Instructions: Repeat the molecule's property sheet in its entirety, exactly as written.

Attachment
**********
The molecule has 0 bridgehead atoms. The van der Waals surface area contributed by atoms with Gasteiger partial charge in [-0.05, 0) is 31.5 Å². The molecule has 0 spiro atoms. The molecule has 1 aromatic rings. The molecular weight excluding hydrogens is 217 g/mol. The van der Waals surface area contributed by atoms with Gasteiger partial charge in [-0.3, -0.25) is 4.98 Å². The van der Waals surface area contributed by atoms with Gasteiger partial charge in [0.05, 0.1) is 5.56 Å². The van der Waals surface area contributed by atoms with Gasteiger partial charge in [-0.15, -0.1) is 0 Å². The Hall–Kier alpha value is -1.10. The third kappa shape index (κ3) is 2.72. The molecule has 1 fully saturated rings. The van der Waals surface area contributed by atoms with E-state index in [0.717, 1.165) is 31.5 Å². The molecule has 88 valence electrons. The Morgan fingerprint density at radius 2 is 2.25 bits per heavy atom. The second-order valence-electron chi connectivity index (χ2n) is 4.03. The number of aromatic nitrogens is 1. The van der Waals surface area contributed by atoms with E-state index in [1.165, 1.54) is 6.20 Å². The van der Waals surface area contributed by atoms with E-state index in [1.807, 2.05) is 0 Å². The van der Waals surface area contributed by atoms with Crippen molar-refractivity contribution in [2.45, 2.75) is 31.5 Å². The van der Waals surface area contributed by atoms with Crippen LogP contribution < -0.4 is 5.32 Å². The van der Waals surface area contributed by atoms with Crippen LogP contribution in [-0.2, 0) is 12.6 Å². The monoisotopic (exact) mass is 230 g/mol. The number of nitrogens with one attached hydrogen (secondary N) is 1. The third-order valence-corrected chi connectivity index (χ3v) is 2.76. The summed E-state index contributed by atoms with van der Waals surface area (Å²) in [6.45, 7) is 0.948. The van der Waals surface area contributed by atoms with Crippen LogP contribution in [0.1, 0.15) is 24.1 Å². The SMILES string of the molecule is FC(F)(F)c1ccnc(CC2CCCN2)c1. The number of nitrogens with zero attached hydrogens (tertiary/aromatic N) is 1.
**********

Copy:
The molecule has 0 bridgehead atoms. The van der Waals surface area contributed by atoms with Gasteiger partial charge in [-0.05, 0) is 31.5 Å². The molecule has 0 spiro atoms. The molecule has 1 aromatic rings. The molecular weight excluding hydrogens is 217 g/mol. The van der Waals surface area contributed by atoms with Gasteiger partial charge in [-0.3, -0.25) is 4.98 Å². The van der Waals surface area contributed by atoms with Gasteiger partial charge in [0.05, 0.1) is 5.56 Å². The van der Waals surface area contributed by atoms with Gasteiger partial charge in [-0.15, -0.1) is 0 Å². The Hall–Kier alpha value is -1.10. The third kappa shape index (κ3) is 2.72. The molecule has 1 fully saturated rings. The van der Waals surface area contributed by atoms with E-state index in [0.717, 1.165) is 31.5 Å². The molecule has 88 valence electrons. The Morgan fingerprint density at radius 2 is 2.25 bits per heavy atom. The second-order valence-electron chi connectivity index (χ2n) is 4.03. The number of aromatic nitrogens is 1. The van der Waals surface area contributed by atoms with E-state index in [1.165, 1.54) is 6.20 Å². The van der Waals surface area contributed by atoms with E-state index in [1.807, 2.05) is 0 Å². The van der Waals surface area contributed by atoms with Crippen molar-refractivity contribution in [2.45, 2.75) is 31.5 Å². The van der Waals surface area contributed by atoms with Crippen LogP contribution < -0.4 is 5.32 Å². The van der Waals surface area contributed by atoms with Crippen LogP contribution in [-0.2, 0) is 12.6 Å². The monoisotopic (exact) mass is 230 g/mol. The number of nitrogens with one attached hydrogen (secondary N) is 1. The third-order valence-corrected chi connectivity index (χ3v) is 2.76. The summed E-state index contributed by atoms with van der Waals surface area (Å²) in [6.45, 7) is 0.948. The van der Waals surface area contributed by atoms with Crippen LogP contribution in [0.1, 0.15) is 24.1 Å². The SMILES string of the molecule is FC(F)(F)c1ccnc(CC2CCCN2)c1. The number of nitrogens with zero attached hydrogens (tertiary/aromatic N) is 1.